In the 1980s, uranium leases were filed on thousands of acres of land in Virginia including Fauquier, Orange, Culpeper, and Madison Counties, stretching along the Piedmont to Pittsylvania in Southside Virginia. At that time, the Commonwealth undertook an extensive study of uranium mining. It was costly, time consuming, and divisive. When it was over, the General Assembly and Governor decided it was in the best interests of the people to maintain a moratorium on uranium mining in Virginia.
A new corporation, Virginia Uranium, Inc., is seeking to lift the moratorium. Although the primary focus on the uranium debate has been on the Coles Hill site in Pittsylvania County, most of Virginia’s population would be impacted by uranium mining, especially areas downstream or downwind of mining sites.
There are three forms of uranium mining: open pit mining, deep mining; and in situ leaching. Open pit mining creates large holes dug into the ground to remove the ore and waste rock which impedes ore extraction. This method is frequently used when the desirable ore is close to the surface. The mining operation planned in Pittsylvania County in the 1980s would have been a 110-acre hole, 850 feet deep. Deep mining creates shafts dug into the ground to reach ore at deeper levels. In the last decade, in situ leaching has become more widely used. In situ leaching uses a solution that is injected into underground uranium deposits to extract the uranium from the other minerals. The liquid, now pregnant with uranium, is pumped to the surface where the uranium is taken out of the solution. This process is repeated until all of the uranium is extracted. Information available to PEC indicates that pit mining most likely will be used in Pittsylvania with the possibility of some deep mining, as well.
Uranium milling involves extracting uranium from mined ore. The ore is crushed into sand size particles and the uranium is leached out. The uranium then is precipitated out of the leaching solution and dewatered, dried, and packaged. Through the extraction process, uranium is concentrated into a product referred to as “yellowcake.” In situ leaching is a combined mining and milling operation.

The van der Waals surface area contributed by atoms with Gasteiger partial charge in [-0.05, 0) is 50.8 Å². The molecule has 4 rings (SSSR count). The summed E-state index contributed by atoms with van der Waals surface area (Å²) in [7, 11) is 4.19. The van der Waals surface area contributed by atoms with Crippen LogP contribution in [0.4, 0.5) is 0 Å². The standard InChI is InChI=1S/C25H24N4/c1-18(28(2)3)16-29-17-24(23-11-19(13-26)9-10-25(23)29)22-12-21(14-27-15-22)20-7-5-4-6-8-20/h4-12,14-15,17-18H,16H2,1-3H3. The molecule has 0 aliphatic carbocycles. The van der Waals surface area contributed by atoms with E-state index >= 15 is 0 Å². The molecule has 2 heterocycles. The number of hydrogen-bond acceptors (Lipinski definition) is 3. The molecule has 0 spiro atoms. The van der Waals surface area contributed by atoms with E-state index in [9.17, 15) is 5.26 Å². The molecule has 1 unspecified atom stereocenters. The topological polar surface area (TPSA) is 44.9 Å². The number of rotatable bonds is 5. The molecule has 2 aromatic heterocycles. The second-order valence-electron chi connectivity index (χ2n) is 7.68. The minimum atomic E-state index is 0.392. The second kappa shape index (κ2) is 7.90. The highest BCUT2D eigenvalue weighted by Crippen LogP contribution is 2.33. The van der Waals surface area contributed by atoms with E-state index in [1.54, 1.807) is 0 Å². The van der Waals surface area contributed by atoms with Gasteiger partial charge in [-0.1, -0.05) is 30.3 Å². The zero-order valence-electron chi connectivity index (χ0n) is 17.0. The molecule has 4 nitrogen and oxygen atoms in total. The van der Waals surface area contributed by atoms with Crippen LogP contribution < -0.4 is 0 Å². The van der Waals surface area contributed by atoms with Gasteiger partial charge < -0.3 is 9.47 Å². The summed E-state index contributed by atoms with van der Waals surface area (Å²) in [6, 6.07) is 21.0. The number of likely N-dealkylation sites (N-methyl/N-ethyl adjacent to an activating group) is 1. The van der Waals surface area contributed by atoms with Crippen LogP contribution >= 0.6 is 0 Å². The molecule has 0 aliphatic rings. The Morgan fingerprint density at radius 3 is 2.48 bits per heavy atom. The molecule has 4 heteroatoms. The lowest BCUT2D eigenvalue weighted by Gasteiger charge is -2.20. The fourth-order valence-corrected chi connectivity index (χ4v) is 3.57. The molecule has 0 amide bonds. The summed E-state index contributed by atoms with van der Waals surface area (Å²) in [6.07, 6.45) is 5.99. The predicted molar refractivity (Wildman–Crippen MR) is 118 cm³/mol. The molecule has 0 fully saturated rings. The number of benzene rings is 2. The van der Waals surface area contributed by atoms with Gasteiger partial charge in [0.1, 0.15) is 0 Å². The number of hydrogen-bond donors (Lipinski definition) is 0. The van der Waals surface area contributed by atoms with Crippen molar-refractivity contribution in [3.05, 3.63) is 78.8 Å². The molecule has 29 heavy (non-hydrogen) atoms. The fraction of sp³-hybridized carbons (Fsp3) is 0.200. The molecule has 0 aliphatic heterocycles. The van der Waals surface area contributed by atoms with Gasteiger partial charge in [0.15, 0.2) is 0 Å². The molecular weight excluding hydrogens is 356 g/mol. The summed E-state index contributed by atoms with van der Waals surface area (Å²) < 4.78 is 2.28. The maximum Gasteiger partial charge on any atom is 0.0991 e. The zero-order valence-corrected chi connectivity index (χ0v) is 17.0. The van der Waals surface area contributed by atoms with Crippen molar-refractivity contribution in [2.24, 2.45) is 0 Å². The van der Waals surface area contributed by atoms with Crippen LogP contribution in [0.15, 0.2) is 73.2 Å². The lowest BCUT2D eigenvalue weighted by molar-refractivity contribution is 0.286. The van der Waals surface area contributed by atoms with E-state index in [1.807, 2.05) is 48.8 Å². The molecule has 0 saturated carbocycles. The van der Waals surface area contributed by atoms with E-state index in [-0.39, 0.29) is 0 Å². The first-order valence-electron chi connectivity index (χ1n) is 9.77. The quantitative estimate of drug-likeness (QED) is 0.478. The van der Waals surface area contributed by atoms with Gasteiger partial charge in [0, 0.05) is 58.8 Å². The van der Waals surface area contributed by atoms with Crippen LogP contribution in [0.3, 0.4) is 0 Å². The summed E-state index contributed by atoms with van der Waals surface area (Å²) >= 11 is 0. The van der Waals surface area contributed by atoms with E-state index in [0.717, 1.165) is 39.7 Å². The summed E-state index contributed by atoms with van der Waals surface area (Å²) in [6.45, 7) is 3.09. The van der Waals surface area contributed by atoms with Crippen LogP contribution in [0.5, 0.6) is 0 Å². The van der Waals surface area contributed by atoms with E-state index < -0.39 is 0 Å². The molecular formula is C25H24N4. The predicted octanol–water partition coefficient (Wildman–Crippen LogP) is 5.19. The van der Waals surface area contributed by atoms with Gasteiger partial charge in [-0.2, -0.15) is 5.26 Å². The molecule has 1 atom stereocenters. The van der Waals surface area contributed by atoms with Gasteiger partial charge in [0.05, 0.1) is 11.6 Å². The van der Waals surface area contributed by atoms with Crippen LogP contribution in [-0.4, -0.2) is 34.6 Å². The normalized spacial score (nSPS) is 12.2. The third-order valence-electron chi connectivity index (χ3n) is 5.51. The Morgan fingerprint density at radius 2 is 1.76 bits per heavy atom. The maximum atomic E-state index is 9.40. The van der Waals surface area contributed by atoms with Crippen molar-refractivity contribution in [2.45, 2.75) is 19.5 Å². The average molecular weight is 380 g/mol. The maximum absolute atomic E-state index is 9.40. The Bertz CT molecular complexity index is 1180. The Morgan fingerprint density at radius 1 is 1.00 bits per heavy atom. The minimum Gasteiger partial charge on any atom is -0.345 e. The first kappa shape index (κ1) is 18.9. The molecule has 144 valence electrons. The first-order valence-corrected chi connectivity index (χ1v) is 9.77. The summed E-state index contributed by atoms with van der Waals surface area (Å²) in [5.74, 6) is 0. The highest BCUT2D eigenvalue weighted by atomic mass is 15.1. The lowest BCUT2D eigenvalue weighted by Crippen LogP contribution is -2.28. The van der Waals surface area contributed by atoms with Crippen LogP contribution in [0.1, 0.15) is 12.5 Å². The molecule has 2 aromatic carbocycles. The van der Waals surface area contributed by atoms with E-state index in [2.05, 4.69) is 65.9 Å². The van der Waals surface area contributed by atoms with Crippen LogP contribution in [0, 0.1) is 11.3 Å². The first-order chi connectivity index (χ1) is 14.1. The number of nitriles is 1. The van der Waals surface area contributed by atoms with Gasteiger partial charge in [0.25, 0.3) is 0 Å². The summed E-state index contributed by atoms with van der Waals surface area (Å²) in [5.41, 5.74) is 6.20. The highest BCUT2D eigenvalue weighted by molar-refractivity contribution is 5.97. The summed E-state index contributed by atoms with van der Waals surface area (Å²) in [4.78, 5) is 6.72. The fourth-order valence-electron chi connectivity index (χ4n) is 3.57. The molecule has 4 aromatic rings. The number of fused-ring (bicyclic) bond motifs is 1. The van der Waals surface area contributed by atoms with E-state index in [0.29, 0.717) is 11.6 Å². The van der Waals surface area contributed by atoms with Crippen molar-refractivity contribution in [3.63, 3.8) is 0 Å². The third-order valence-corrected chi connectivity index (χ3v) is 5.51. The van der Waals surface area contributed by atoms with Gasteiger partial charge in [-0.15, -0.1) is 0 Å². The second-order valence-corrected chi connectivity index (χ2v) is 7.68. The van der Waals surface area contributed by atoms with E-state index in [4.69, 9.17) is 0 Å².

Enormous quantities of radioactive waste are generated by uranium mining and milling, with only 2 to 4 pounds of concentrated uranium oxide yellowcake obtained from each ton of ore taken out of the ground. The resulting waste, or tailings, contain 85% of the original radioactivity and remain radioactive for hundreds of thousands of years. Tailings can contain several hazardous substances, including radium (which decays to produce radon) selenium, molybdenum, uranium, and thorium. The mill tailings and the mill tailings effluent are highly radioactive and acutely hazardous. The Congressional testimony of Dr. Doug Brugge, of the Tufts School of Medicine, described uranium ore “as a toxic brew of numerous hazardous materials.” For the full transcript of Dr. Brugge’s testimony, go here.
According to EPA’s Technologically Enhanced Naturally Occurring Radioactive Materials (TENORM) document, most tailings piles are located in arid areas of the western U.S where low precipitation decreases the potential for water contamination.
Still, even out West, there are problems with water management around uranium mines. Because uranium is highly soluble, surface and ground water are the most significant means of dispersal of uranium and technically enhanced naturally occurring radioactive materials from mines and mine wastes. Water coming into contact with these wastes must therefore be treated or contained – millions of gallons of water for thousands of years. Read more about water management in the TENORM document, above.
Radioactive Properties of Key UraniumIsotopes, U.S. Department of Energy, Argonne National Laboratory, EVS, August 2005.
The National Research Council is involved in a study to examine the scientific, technical, environmental, human health and safety, and regulatory aspects of uranium mining, milling, and processing as they relate to Virginia. The purpose of this study is to assist the Commonwealth in determining whether uranium mining, milling, and processing can be undertaken in a manner that safeguards the environment, natural and historic resources, agricultural lands, and the health and well-being of its citizens.
The study results are not due out until December 2011. Yet, Virginia Uranium, the company that was the main proponent of the study, has announced that it is already preparing legislation to lift the uranium ban during the next session of the General Assembly.
This suggests that the study is only a pretext for Virginia Uranium. Virginia Uranium, their lobbyists and their friends in the General Assembly appear ready to move forward, no matter the cost to Virginia’s health and environment.